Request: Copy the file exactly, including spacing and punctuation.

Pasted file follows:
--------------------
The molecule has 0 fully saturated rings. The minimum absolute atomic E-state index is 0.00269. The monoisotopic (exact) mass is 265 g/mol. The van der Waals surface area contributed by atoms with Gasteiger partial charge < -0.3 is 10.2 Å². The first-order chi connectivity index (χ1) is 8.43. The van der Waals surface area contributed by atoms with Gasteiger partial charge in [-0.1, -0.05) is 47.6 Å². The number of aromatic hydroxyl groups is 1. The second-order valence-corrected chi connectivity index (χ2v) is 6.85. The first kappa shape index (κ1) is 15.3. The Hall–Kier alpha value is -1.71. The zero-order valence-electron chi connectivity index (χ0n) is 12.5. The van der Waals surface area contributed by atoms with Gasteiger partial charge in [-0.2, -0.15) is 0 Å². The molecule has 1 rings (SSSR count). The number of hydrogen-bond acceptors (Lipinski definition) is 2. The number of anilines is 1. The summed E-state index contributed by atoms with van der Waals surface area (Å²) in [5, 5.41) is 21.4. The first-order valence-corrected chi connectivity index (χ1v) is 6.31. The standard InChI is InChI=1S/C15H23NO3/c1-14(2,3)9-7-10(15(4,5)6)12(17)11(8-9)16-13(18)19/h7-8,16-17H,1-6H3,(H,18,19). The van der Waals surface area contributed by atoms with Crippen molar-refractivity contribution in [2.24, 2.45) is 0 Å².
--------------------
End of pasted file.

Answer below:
The molecule has 0 fully saturated rings. The minimum absolute atomic E-state index is 0.00269. The monoisotopic (exact) mass is 265 g/mol. The van der Waals surface area contributed by atoms with Gasteiger partial charge < -0.3 is 10.2 Å². The first-order chi connectivity index (χ1) is 8.43. The van der Waals surface area contributed by atoms with Gasteiger partial charge in [-0.1, -0.05) is 47.6 Å². The number of aromatic hydroxyl groups is 1. The second-order valence-corrected chi connectivity index (χ2v) is 6.85. The first kappa shape index (κ1) is 15.3. The Hall–Kier alpha value is -1.71. The zero-order valence-electron chi connectivity index (χ0n) is 12.5. The van der Waals surface area contributed by atoms with Gasteiger partial charge in [-0.2, -0.15) is 0 Å². The molecule has 1 rings (SSSR count). The number of hydrogen-bond acceptors (Lipinski definition) is 2. The number of anilines is 1. The summed E-state index contributed by atoms with van der Waals surface area (Å²) in [5, 5.41) is 21.4. The first-order valence-corrected chi connectivity index (χ1v) is 6.31. The standard InChI is InChI=1S/C15H23NO3/c1-14(2,3)9-7-10(15(4,5)6)12(17)11(8-9)16-13(18)19/h7-8,16-17H,1-6H3,(H,18,19). The van der Waals surface area contributed by atoms with Crippen molar-refractivity contribution in [2.24, 2.45) is 0 Å².